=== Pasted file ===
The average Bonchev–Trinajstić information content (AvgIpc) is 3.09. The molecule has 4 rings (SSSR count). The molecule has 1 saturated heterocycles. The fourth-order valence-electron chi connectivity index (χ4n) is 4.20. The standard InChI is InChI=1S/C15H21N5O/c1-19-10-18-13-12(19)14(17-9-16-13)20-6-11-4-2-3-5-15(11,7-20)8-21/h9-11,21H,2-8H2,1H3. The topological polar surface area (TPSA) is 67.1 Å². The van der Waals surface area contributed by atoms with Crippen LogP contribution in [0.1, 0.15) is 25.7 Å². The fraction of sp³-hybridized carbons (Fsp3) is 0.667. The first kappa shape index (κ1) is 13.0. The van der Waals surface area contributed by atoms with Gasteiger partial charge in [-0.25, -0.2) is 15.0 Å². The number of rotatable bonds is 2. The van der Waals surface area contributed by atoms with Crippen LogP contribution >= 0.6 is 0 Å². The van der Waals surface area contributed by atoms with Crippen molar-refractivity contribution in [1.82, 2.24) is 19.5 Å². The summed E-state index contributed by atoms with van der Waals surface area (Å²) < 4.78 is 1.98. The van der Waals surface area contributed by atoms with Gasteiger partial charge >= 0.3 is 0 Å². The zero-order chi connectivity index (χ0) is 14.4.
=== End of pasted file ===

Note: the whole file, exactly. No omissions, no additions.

The average Bonchev–Trinajstić information content (AvgIpc) is 3.09. The molecule has 4 rings (SSSR count). The molecule has 1 saturated heterocycles. The fourth-order valence-electron chi connectivity index (χ4n) is 4.20. The standard InChI is InChI=1S/C15H21N5O/c1-19-10-18-13-12(19)14(17-9-16-13)20-6-11-4-2-3-5-15(11,7-20)8-21/h9-11,21H,2-8H2,1H3. The topological polar surface area (TPSA) is 67.1 Å². The van der Waals surface area contributed by atoms with Crippen LogP contribution in [0.1, 0.15) is 25.7 Å². The fraction of sp³-hybridized carbons (Fsp3) is 0.667. The first kappa shape index (κ1) is 13.0. The van der Waals surface area contributed by atoms with Gasteiger partial charge in [-0.25, -0.2) is 15.0 Å². The number of rotatable bonds is 2. The van der Waals surface area contributed by atoms with Crippen LogP contribution >= 0.6 is 0 Å². The van der Waals surface area contributed by atoms with Crippen molar-refractivity contribution in [1.82, 2.24) is 19.5 Å². The summed E-state index contributed by atoms with van der Waals surface area (Å²) < 4.78 is 1.98. The van der Waals surface area contributed by atoms with Gasteiger partial charge >= 0.3 is 0 Å². The zero-order chi connectivity index (χ0) is 14.4.